A Tale of Two Men


If your community came together to discuss the merits of your life, what would they say? How would they describe the way you treat people, work, or serve God? Would your character be built up or torn down? In today’s passage, John receives a report about two men who influenced the early church. One report is glowing, and the other . . . well, not so much.

  • What do you wish people would say about you when you aren’t around?


1:1 The elder to the beloved Gaius, whom I love in truth.

Beloved, I pray that all may go well with you and that you may be in good health, as it goes well with your soul. 3 For I rejoiced greatly when the brothers came and testified to your truth, as indeed you are walking in the truth. I have no greater joy than to hear that my children are walking in the truth.

5 Beloved, it is a faithful thing you do in all your efforts for these brothers, strangers as they are, 6 who testified to your love before the church. You will do well to send them on their journey in a manner worthy of God. For they have gone out for the sake of the name, accepting nothing from the Gentiles. 8 Therefore we ought to support people like these, that we may be fellow workers for the truth.

9 I have written something to the church, but Diotrephes, who likes to put himself first, does not acknowledge our authority. 10 So if I come, I will bring up what he is doing, talking wicked nonsense against us. And not content with that, he refuses to welcome the brothers, and also stops those who want to and puts them out of the church.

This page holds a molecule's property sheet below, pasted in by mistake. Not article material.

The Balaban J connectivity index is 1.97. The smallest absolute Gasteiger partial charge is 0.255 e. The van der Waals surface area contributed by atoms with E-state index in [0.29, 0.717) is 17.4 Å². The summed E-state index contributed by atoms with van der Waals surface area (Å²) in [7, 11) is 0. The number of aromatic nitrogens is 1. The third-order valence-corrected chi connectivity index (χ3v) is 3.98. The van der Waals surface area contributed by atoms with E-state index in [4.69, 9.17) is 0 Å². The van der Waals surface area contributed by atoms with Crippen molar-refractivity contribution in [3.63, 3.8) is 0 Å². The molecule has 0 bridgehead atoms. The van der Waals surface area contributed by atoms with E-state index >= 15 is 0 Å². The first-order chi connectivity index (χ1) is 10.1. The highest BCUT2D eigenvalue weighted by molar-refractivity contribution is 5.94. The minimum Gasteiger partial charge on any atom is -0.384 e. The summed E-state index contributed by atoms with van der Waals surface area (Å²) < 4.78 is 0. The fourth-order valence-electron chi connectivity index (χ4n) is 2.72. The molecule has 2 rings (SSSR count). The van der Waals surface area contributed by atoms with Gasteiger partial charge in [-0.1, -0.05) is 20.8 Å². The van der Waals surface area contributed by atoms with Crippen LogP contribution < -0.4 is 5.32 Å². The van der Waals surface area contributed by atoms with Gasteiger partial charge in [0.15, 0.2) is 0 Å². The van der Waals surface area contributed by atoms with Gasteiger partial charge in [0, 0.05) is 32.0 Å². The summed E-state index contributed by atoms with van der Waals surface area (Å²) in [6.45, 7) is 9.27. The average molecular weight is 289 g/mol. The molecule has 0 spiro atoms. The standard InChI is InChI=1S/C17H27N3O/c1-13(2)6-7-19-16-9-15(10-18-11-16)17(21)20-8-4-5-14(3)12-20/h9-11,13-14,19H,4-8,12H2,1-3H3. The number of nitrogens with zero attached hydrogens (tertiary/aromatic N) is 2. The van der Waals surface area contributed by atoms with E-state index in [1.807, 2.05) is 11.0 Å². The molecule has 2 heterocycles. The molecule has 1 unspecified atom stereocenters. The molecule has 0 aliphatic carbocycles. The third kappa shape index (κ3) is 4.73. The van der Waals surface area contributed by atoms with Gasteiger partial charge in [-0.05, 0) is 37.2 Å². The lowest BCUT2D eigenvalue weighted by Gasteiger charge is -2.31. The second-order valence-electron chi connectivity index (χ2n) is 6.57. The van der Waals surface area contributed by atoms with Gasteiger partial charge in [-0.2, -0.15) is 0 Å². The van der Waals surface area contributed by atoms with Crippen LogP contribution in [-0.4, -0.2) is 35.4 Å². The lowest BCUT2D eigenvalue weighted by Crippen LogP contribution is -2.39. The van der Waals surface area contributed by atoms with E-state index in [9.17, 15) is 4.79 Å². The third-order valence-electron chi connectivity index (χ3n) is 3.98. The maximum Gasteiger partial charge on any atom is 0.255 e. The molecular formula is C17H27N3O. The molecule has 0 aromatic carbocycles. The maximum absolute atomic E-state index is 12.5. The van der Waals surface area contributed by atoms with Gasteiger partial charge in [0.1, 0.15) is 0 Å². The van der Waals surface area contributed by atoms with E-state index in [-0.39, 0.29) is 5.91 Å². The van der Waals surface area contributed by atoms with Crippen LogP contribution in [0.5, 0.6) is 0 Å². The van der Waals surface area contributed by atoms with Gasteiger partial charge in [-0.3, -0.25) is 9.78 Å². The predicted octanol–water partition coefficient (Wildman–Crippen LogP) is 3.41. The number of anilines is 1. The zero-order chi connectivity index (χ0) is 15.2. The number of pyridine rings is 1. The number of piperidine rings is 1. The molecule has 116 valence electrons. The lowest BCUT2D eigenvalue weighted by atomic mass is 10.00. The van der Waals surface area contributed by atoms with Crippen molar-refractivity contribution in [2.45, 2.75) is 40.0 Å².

English Standard Version, copyright 2001 by Crossway Bibles. Used by permission. All rights reserved.


  1. Who had brought news of the church to John? Why did John describe them as both brothers and strangers (vs. 5)?
  2. What did Gaius do to earn John’s praise? How did Gaius’ actions edify the church?
  3. Describe the differences in character between Gaius and Diotrephes. For instance, how did each of them treat fellow believers?
  4. How are you building up the church? Are there any ways in which you are tearing it down?


I doubt Diotrephes ever considered that his actions would characterize him as a self-centered and nonsensical troublemaker to Christians throughout history. On the flip side, Gaius could not have known John’s short letter of encouragement about his faith would forever lift him up as an example of a humble leader in the early church. But that’s exactly what happened. Our true character and motivations always find a way to shine through. We don’t know the influence of our legacy on the future, but we can determine to serve God with humility and truth in the present.

  • Talk to God about the influence you are having on your church and the brothers and sisters in faith around you.
  • Ask God to give you a heart like Gaius, eager to walk in the truth and to love others.